Of course, Street Fighter 5 is not a bare-hands-only fighting game series like Virtua Fighter or Tekken (though Tekken does have lasers and rocket punches these days). It's known for flashy special moves that define the way we play. There are so, so many,but we're going to discuss the major categories, which apply to many fighters.
(There is an appendix to this section about the actual execution of these moves and controls in general, but in this section we're just going to discuss certain key special moves.)
Surely videogame characters spit flames before, but the hadoken establishes certain fundamental rules, and a game of sorts emerged from them.
Ryu can attack from a long range with the hadoken, with a tradeoff: He has to remain in place for a bit.
This means a hadoken up close is not a great idea: The other player can anticipate it, jump over you and hurt you badly.
Rather, put a bigger distance between you and your foe. Mix up your timing and the different speeds of the move itself to strike safely at a distance and annoy your opponent. In this clip, Ryu simply throws fast fireballs over and over again, until Laura hops over at a bad angle and gets punished.
Eventually, your opponent is going to want to jump in on you, at which point you've hopefully already recovered from throwing your hadoken and can counterattack.
This is applicable to Ken as well, but his recovery is much longer, so it's not really the game he wants to play. Ken really shouldn't use fireballs up close, especially not in his big combos.
The way to deal with fireballs is, like many things in Street Fighter 5, patiently. Block, and when it looks like your opponent wants you to jump over them, jump straight up instead. Frustrate them by refusing to play along. An opening will come, especially if they get too predictable about it. If you let them frustrate you and jump in carelessly, you've already lost … and, most embarrassingly, to yourself.
The hadoken might be the cultural icon, but this move is game-defining, and so important that the fighting game community's key website and biggest tournament organization, Shoryuken, is named after it.
Why is this particular move so revered? The shoryuken represents the most important guessing game in Street Fighter.
It's a nearly invincible attack: you (generally) cannot be hit out of a shoryuken. However, the tradeoff is that once you land, you're completely vulnerable to attack. This is fine if you manage to hit, but if the opponent saw the shoryuken coming and blocked, you're in big trouble.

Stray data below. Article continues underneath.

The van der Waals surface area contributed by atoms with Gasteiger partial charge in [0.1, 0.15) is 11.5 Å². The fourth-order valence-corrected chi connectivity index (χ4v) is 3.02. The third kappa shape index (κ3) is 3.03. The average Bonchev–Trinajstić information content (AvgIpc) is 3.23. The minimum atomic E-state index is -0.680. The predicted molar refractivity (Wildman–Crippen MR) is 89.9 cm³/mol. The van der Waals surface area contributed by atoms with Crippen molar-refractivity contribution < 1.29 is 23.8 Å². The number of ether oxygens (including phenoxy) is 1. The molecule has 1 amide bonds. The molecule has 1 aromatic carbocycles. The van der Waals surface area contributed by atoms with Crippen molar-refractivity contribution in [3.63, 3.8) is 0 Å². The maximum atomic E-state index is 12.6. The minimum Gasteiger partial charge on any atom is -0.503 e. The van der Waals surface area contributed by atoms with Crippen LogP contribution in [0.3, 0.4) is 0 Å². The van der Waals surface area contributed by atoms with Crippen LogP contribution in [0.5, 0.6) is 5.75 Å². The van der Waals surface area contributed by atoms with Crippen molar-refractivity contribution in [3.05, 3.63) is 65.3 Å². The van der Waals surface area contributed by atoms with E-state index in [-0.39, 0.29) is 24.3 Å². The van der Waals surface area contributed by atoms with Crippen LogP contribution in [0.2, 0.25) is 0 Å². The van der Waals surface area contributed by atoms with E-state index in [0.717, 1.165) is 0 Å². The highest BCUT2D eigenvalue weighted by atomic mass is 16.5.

As this video demonstrates, the crush counter system in this game makes the shoryuken an extremely high-risk maneuver, as it effectively guarantees a high-damage combo to the player who correctly defends against it.
Most characters have some kind of invincible move, but they vary by character. As of Season 2, all invincible moves are EX special moves, which cost meter (all of which we'll get to shortly). Some characters, like Birdie and Bison, have to go all the way to their strongest and most costly techniques (critical arts) to get a truly invincible attack. Whether or not your character has an invincible attack is a major consideration. It determines how easy it is for them to get out of trouble.
Originally the spinning piledriver, this is the essential special throw and the lifeblood of grapplers like Zangief, Birdie and Laura. Obviously, it does a lot more damage than a normal throw, but why else might you use it?
Something that's often overlooked about Zangief, but is core to his character, is just how far the screw piledriver reaches. It's well beyond the range at which anybody else in the game can throw. At maximum range, it can look like a glitch or magic, but that's what's intended. The light punch version (used here) reaches the furthest, but it does the least damage. The other two do more damage with less reach. When in doubt, use light.
Grapplers' trick is that once they're in, they have the ability to keep the other player scared of a throw, even at longer distances. Your opponent will jump around to get away, and if you see a jump coming, this too is an opportunity for punishment. Grapplers usually come equipped with strong anti-air moves like Zangief’s air SPD, Birdie’s chains or Laura’s jumping elbow. It’s for this reason that these moves exist.
- What am I trying to do in this game?
- Basic movement
- Basic attacks
- The poke game
- Special moves
- Control and execution
- Counter and crush counter
- Critical meter and critical arts
- Stun gauge
- Dealing damage and combos
- Character select
- Advanced techniques
- Good buttons
- What’s different in Street Fighter 5 Season 2?
- This is just the beginning